The March 11 “Day of Rage” demonstrations called for by political opponents of the Saudi monarchy did not materialize as anticipated. Turnout for the protests was sparse in the face of warnings from Saudi officials that laws prohibiting public demonstrations would be strictly enforced. On the day of the protest, the government ordered a massive police clampdown, mobilizing thousands of internal security forces in major cities to erect a web of checkpoints and mobile patrols. Perhaps more importantly, there was growing confusion over exactly who was calling for the “Day of Rage.” The grassroots Facebook campaign, which originally called for the establishment of a constitutional monarchy, vibrant civil society and greater respect for human rights, was gradually taken over by Islamists who called for the overthrow of the monarchy and establishment of an Islamist state.
Most Saudis may want reform, but they are not necessarily opposed to the royal family, in part because they have an economic stake in continuing the welfare benefits afforded by the present political system. The apparent indifference to the call to action by a Saudi silent majority led a prominent Saudi journalist to observe: “Everybody was surprised when this day of rage turned into a silent Bayaa [ceremony performed in Islamic societies where the public formally endorse the rule of a leader].” But there were other contributing factors, such as uncertainty about the intent of the organizers of the proposed protests and a reluctance of some Sunni reformists to become too closely identified with the ongoing demonstrations by Saudi Shia leaders.
The only places the “day of rage” didn’t fizzle out were relatively small demonstrations of several hundred protesters near the eastern cities, Qatif and Hofuf, where Saudi Shiites demonstrated for the release of Shia prisoners. Saudi Shiites, who make up 10 percent to 15 percent of the population, comprise a majority in the oil-rich Eastern Province. Many Saudi Shiites resent the religious discrimination they experience at the hands of the Wahhabi religious establishment, and they maintain that they do not receive a fair share of the jobs or the profits from the oil extracted from their province. The Saudi government has made limited efforts to address some of these concerns but also suspects that some of the Shia leaders may be doing the bidding of their co-religionists in Iran.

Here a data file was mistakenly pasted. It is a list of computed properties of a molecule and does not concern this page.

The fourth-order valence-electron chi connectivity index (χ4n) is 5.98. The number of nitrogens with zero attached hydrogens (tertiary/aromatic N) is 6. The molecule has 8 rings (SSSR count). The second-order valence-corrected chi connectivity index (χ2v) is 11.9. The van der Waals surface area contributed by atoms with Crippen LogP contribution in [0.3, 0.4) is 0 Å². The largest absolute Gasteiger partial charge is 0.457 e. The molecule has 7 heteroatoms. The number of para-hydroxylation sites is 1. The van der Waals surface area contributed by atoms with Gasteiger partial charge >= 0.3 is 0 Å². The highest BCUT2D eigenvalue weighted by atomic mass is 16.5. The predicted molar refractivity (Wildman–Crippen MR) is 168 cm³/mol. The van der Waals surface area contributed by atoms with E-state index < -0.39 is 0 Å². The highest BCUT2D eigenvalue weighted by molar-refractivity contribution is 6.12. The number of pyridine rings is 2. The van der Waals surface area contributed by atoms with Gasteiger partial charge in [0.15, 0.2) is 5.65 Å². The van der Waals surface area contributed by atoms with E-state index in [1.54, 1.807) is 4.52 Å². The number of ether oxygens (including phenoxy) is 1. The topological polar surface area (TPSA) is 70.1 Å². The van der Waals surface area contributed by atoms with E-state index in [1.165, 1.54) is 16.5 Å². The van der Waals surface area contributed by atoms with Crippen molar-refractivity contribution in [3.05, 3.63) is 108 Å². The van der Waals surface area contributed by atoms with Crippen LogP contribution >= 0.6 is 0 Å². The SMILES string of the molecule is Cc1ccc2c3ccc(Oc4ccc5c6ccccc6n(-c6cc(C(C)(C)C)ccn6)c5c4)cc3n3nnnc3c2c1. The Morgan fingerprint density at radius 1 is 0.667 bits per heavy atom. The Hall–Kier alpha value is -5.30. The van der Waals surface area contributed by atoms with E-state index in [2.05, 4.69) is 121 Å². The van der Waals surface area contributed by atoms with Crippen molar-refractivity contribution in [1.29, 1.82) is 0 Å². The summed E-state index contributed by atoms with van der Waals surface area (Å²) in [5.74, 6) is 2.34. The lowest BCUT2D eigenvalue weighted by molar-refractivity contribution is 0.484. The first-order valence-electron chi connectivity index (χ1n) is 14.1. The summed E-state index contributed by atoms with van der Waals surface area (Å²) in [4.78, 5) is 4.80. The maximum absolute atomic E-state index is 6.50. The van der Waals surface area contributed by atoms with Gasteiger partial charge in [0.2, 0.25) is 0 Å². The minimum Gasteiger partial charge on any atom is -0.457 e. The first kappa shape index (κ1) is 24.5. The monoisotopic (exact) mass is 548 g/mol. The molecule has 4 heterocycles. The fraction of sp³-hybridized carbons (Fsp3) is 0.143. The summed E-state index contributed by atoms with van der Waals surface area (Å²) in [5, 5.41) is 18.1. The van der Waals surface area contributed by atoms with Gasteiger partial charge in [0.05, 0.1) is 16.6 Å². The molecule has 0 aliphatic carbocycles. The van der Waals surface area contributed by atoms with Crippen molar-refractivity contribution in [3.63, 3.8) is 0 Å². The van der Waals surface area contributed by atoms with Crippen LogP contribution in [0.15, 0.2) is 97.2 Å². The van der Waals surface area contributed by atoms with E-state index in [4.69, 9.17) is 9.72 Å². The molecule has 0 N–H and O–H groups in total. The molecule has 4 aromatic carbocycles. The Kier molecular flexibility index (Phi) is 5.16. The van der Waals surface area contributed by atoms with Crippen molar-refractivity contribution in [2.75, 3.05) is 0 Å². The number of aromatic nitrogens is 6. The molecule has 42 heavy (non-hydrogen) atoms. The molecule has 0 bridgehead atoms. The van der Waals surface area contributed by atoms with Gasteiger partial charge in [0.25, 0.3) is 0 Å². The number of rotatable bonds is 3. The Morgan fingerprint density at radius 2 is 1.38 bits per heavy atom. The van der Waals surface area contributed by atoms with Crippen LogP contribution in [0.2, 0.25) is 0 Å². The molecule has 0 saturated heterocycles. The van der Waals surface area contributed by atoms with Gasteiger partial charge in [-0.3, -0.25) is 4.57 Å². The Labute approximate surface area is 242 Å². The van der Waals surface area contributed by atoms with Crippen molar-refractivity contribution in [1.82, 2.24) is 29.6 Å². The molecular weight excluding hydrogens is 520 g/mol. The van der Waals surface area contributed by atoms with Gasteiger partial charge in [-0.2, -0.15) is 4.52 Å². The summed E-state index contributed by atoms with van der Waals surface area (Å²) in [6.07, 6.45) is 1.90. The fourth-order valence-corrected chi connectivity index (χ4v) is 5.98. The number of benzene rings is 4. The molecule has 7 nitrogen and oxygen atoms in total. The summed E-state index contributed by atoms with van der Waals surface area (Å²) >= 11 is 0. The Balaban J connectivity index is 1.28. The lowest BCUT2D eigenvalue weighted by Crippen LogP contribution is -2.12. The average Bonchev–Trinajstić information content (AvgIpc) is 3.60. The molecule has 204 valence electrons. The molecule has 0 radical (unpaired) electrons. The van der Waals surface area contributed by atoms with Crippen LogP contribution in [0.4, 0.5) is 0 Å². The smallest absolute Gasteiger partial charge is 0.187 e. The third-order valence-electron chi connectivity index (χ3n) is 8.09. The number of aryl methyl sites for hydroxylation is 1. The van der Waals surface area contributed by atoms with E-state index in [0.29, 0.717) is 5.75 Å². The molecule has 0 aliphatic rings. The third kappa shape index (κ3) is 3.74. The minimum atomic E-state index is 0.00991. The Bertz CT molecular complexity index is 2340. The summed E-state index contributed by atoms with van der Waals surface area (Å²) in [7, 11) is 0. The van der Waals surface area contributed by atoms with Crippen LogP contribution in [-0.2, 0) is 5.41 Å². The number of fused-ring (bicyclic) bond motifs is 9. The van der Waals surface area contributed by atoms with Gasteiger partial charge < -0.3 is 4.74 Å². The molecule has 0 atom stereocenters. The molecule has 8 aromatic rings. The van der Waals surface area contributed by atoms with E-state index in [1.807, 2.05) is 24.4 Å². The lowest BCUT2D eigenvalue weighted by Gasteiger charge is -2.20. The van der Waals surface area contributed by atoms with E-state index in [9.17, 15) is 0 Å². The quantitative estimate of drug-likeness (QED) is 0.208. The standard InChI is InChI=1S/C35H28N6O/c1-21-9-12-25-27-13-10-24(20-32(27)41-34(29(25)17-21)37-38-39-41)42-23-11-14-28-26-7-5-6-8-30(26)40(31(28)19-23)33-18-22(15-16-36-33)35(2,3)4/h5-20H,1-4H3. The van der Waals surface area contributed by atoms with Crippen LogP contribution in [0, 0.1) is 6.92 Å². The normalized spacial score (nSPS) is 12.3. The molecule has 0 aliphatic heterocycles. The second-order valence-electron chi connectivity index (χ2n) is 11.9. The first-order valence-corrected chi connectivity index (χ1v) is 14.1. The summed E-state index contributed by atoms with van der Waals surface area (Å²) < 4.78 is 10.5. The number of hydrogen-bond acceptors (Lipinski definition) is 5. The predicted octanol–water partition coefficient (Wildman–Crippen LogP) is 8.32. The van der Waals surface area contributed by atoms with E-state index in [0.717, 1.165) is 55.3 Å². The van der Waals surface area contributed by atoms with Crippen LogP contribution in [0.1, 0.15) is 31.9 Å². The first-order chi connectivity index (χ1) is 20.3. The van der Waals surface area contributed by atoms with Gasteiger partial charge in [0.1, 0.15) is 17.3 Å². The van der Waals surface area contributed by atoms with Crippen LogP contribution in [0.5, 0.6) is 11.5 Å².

The Saudi government, which already announced a $36 billion package of economic subsidies for state workers, retirees, and the unemployed, could further defuse the situation in the Shiite community by making concessions on other fronts. But the mood in Shiite areas of the Eastern Province could be inflamed by events in neighboring Bahrain. Tens of thousands of predominantly Shia demonstrators mobilized peacefully to encircle the royal palace on Saturday, a day after police and loyalist crowds violently clashed with demonstrators. The island’s Shia majority has long harbored legitimate complaints about unequal access to political power, economic opportunities and jobs under the Sunni-dominated political system established by the ruling al-Khalifa dynasty.
There had been apprehension in world oil markets that after the loss of approximately 1 million barrels a day of Libyan oil production, a violent day of rage in Saudi Arabia would presage political instability that could disrupt Saudi oil production. Although the muted response of Saudi Sunnis to confusing calls for change is likely to calm oil markets in the short run, the growing political tensions in Bahrain soon may explode and spill over into Saudi Arabia. If it results in an interruption of Saudi oil exports, oil prices could rise even higher in the future, with increasingly damaging effects on the global economy.
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